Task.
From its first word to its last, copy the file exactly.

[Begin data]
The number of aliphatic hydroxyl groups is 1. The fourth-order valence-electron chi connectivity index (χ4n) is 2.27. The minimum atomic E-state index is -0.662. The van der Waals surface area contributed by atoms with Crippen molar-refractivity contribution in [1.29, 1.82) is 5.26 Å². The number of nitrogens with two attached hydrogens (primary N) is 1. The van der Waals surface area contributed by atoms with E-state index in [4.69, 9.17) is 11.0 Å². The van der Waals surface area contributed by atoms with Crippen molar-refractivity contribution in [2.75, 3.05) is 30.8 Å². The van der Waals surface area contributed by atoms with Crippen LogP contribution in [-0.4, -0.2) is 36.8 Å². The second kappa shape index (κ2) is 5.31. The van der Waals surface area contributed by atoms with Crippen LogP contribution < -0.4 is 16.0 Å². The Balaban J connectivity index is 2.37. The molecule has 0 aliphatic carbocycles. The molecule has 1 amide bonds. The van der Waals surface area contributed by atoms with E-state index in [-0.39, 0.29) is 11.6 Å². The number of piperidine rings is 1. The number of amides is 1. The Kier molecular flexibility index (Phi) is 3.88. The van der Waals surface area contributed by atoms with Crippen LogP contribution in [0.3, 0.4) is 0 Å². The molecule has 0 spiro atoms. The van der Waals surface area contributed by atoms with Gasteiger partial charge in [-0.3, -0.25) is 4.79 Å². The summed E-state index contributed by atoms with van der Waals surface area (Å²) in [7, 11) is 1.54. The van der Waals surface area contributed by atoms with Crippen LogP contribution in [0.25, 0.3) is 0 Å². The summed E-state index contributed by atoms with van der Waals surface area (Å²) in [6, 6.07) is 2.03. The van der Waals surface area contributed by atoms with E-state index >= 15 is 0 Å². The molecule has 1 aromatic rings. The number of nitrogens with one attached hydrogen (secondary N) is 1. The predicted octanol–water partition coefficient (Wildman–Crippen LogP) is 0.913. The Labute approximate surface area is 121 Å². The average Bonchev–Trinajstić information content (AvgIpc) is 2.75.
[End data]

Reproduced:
The number of aliphatic hydroxyl groups is 1. The fourth-order valence-electron chi connectivity index (χ4n) is 2.27. The minimum atomic E-state index is -0.662. The van der Waals surface area contributed by atoms with Crippen molar-refractivity contribution in [1.29, 1.82) is 5.26 Å². The number of nitrogens with two attached hydrogens (primary N) is 1. The van der Waals surface area contributed by atoms with E-state index in [4.69, 9.17) is 11.0 Å². The van der Waals surface area contributed by atoms with Crippen molar-refractivity contribution in [2.75, 3.05) is 30.8 Å². The van der Waals surface area contributed by atoms with Crippen LogP contribution in [-0.4, -0.2) is 36.8 Å². The second kappa shape index (κ2) is 5.31. The van der Waals surface area contributed by atoms with Crippen LogP contribution < -0.4 is 16.0 Å². The Balaban J connectivity index is 2.37. The molecule has 0 aliphatic carbocycles. The molecule has 1 amide bonds. The van der Waals surface area contributed by atoms with E-state index in [-0.39, 0.29) is 11.6 Å². The number of piperidine rings is 1. The number of amides is 1. The Kier molecular flexibility index (Phi) is 3.88. The van der Waals surface area contributed by atoms with Crippen LogP contribution in [0.3, 0.4) is 0 Å². The molecule has 0 spiro atoms. The van der Waals surface area contributed by atoms with Gasteiger partial charge in [-0.3, -0.25) is 4.79 Å². The summed E-state index contributed by atoms with van der Waals surface area (Å²) in [7, 11) is 1.54. The van der Waals surface area contributed by atoms with Crippen LogP contribution in [0.25, 0.3) is 0 Å². The summed E-state index contributed by atoms with van der Waals surface area (Å²) in [6, 6.07) is 2.03. The van der Waals surface area contributed by atoms with E-state index >= 15 is 0 Å². The molecule has 1 aromatic rings. The number of nitrogens with one attached hydrogen (secondary N) is 1. The predicted octanol–water partition coefficient (Wildman–Crippen LogP) is 0.913. The Labute approximate surface area is 121 Å². The average Bonchev–Trinajstić information content (AvgIpc) is 2.75.